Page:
The case received national attention and sparked protests, along with liberal activists and Hollywood celebrities calling on Cameron to charge the officers for shooting Taylor. Conservatives, however, saw Cameron as withstanding deep criticism from political enemies.

“They tend to reward these people who survive these onslaughts,” Jennings said, comparing the conservative response to rallying around Trump. “You have a shield, a force field, around you.”

All of which meant that Cameron’s main opponent in the gubernatorial primary, former Trump ambassador Kelly Craft, made a mistake when she ran ads trying to call him an “insider” and showing an image of Cameron and McConnell together.

Trump had already endorsed Cameron, who spoke at the 2020 nominating convention, and almost every figure in Kentucky’s GOP circles traces their roots to McConnell in some fashion — including Craft.

The wife of a coal executive, her family had been major political donors to his past campaigns, and McConnell testified at both of her confirmation hearings to be ambassador to Canada and then to the United Nations.

The entire statewide GOP slate this fall has ties to the Senate leader, part of his decades-long effort to turn the state red and build allies to win key races.

“Party-building is a lost art among contemporary politicians,” Josh Holmes, a longtime political adviser based in Washington, said Wednesday.

Reid arrived in Washington in the early 1980s as the only Democrat in Nevada’s congressional delegation. When McConnell first ran for Senate in 1984, just two of Kentucky’s nine members of Congress were Republican.

Today, seven of eight Kentuckians in Congress are Republican, while five of the six Nevadans in the Capitol are Democrats.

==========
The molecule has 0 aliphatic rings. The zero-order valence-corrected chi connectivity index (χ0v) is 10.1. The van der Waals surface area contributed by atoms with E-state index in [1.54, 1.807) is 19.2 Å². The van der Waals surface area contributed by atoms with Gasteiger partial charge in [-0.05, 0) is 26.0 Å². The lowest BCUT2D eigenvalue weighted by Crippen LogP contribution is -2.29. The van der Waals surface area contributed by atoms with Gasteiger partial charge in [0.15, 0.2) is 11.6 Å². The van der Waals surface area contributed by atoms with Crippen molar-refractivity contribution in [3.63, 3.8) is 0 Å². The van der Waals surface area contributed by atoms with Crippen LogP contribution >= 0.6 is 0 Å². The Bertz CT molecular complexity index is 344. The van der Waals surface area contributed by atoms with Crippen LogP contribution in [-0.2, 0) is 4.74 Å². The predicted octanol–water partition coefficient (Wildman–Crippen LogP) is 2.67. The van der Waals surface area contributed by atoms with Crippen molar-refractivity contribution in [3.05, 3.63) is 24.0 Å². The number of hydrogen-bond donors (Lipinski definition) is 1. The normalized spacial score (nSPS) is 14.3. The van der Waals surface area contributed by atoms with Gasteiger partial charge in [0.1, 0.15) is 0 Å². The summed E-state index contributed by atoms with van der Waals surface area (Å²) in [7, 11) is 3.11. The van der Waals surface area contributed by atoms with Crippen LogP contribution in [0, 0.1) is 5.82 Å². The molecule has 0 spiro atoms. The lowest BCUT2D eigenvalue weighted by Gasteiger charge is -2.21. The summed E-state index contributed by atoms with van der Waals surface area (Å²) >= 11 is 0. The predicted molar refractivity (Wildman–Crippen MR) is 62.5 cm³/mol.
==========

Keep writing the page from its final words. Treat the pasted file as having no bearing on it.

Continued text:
Democrats invested heavily in 2014 and 2020 trying to defeat McConnell, with both races ending in blowouts. And Holmes learned the hard way how ingrained Reid’s operation is, even after his death in 2021. Holmes’s firm advised Republican Adam Laxalt in 2022, when he lost to Sen. Catherine Cortez Masto (D-Nev.).

McConnell seemed to lose his way in 2010, when his acolyte, Trey Grayson, got soundly defeated by Sen. Rand Paul (R) in the GOP primary. Paul’s libertarian style seemed to be on the march in the state, and McConnell courted his support ahead of the 2014 election for both the primary and general elections.

But Paul’s style never lent itself to developing other grass-roots politicians, and instead McConnell continued to build the state’s political farm team.

Whenever McConnell steps aside, a half-dozen or more Republicans with ties to him could run to replace him in a manner that would leave him feeling comfortable.

For now, however, he just wants to defeat the Beshear family one last time.

“We’ve got a real chance of picking that governor’s seat up this fall,” he said Wednesday.